Corporate governance systems also failed to contain risk-taking behaviour, while bonuses and remuneration systems rewarded short-term risk-taking at the expense of the long-tem health of financial institutions and the interests of shareholders.
Eighth, five elements of financial innovation and deregulation and one black hole in regulation came together to create the toxic products that were at the root of the crisis:
i. Securitisation of residential mortgages into mortgages or asset backed securities (ASB) by government mortgage institutions such as Fannie Mae and Freddie Mac.
ii. The accounting and regulatory standards permitted such potential liabilities to be moved off the balance sheet so that banks benefitted from ‘capital efficiency’ meaning that leverage could increase using the same level of capital.
iii. The insurance companies (like AIG) and the newly evolved credit default swap (CDS) were used to enhance credit quality of the underlying paper.
iv. The last was the willingness of the credit agencies to give these structured products AAA rating for a fee.
The fragmented regulatory structure allowed gaps, inertia and arbitrage that weakened oversight of the industry. Not only did regulation fail to keep up with the changes in financial markets, but weakness in regulation encouraged innovation in an attempt to evade regulatory requirements.
It was known that banks and mortgage companies were engaged in predatory lending practices, and they used their political muscle to stop states from enacting law to curtail such lending. The separation of central banking from supervision, in some jurisdictions, meant no official institution was formally responsible for financial stability or had the information necessary to make quick decisions on lending to individual institutions in a crisis, “.at the root, the regulatory failure that gave rise to the current crisis was one of the philosophy more than structure.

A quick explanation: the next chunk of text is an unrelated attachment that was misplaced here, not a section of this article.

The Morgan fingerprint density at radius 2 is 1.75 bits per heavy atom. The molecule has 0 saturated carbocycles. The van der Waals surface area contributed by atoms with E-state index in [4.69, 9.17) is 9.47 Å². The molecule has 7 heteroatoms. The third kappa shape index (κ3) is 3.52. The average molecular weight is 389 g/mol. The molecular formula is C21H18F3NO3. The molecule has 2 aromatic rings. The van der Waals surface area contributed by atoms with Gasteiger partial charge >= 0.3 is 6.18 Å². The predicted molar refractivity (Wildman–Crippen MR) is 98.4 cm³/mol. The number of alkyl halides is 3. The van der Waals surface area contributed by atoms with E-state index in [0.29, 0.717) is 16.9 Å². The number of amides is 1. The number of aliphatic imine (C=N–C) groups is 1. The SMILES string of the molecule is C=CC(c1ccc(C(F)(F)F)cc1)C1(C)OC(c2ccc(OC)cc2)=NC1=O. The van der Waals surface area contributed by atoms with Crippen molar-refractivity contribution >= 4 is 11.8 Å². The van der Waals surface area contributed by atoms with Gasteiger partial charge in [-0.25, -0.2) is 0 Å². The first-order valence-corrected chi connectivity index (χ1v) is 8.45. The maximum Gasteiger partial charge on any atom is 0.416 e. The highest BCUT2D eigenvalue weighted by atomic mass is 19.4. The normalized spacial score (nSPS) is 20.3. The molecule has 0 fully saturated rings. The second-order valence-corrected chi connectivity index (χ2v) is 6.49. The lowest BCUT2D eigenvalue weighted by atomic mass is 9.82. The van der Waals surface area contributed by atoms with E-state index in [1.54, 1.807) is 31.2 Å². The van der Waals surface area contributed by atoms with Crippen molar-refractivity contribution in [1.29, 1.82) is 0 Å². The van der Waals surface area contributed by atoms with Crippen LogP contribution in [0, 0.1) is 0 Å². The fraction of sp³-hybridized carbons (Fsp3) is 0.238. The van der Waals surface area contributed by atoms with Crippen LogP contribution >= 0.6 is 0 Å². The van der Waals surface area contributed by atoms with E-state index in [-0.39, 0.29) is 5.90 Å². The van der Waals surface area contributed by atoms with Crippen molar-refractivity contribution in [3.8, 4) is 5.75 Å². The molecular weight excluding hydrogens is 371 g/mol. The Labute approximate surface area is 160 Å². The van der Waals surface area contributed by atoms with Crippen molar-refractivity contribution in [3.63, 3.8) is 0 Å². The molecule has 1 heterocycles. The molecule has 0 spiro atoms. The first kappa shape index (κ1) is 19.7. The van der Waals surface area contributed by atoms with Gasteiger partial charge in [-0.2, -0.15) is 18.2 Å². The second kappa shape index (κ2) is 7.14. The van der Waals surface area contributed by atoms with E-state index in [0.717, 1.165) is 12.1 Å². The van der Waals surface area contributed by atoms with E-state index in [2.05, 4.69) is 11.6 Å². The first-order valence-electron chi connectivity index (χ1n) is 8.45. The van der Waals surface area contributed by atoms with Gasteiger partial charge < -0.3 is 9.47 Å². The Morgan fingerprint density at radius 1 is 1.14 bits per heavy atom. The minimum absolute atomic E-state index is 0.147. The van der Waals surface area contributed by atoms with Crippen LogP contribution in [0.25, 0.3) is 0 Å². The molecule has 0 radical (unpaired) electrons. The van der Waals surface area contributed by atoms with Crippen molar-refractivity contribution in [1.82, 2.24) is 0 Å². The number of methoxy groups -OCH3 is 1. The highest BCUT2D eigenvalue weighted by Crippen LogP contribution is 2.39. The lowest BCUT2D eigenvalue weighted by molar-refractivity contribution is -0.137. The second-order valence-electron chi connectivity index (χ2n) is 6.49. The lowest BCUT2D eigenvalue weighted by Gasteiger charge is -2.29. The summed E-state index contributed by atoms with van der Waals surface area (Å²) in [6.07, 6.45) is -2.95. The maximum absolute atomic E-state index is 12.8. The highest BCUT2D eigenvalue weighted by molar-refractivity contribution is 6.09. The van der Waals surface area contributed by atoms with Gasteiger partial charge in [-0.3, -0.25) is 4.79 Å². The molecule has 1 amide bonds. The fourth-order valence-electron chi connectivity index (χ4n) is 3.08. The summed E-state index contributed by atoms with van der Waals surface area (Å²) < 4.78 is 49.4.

In too many cases regulators had the tools but failed to use them. And where tools were missing, regulators too often failed to ask for the necessary authority to develop what was needed.” Fed has acknowledged its oversight was too complacent before the 2007-09 financial crises, but has also claimed that it has already taken steps to amend its ways.
Finally, the crisis became global because no economy was an island in itself. It would not be out of context to mention the post-crisis behaviour of the financial institutions. The rule of law, the universally-accepted hallmark of an advanced, civilised society, is supposed to protect the weak against the strong, and ensure that everyone is treated fairly. However, it is not so.
When it became clear that people could not pay back what was owed, the rules of games changed. Bankruptcy laws were amended to introduce a system of ‘partial indentured servitude. An individual with, say, debt equal to 100% of his income could be forced to handover to the bank 25% of his gross, pre-tax income for the rest of his life, because the bank could add on, say, 30% interest each year to what a person owed.
In the end, a mortgage holder would owe far more than the bank ever received, even though the debtor had worked, in effect, one-quarter time for the bank. Despite the crisis, the toxic real estate loans that lay at the heart of the crisis are still on the banks’ balance sheets.
Banks are reluctant to sell them or price them realistically for fear of exposing their weakness and cutting into profits – and regulators so far are willing to look the other way. “We are being very Japanese about the way we’re dealing with toxic loans.”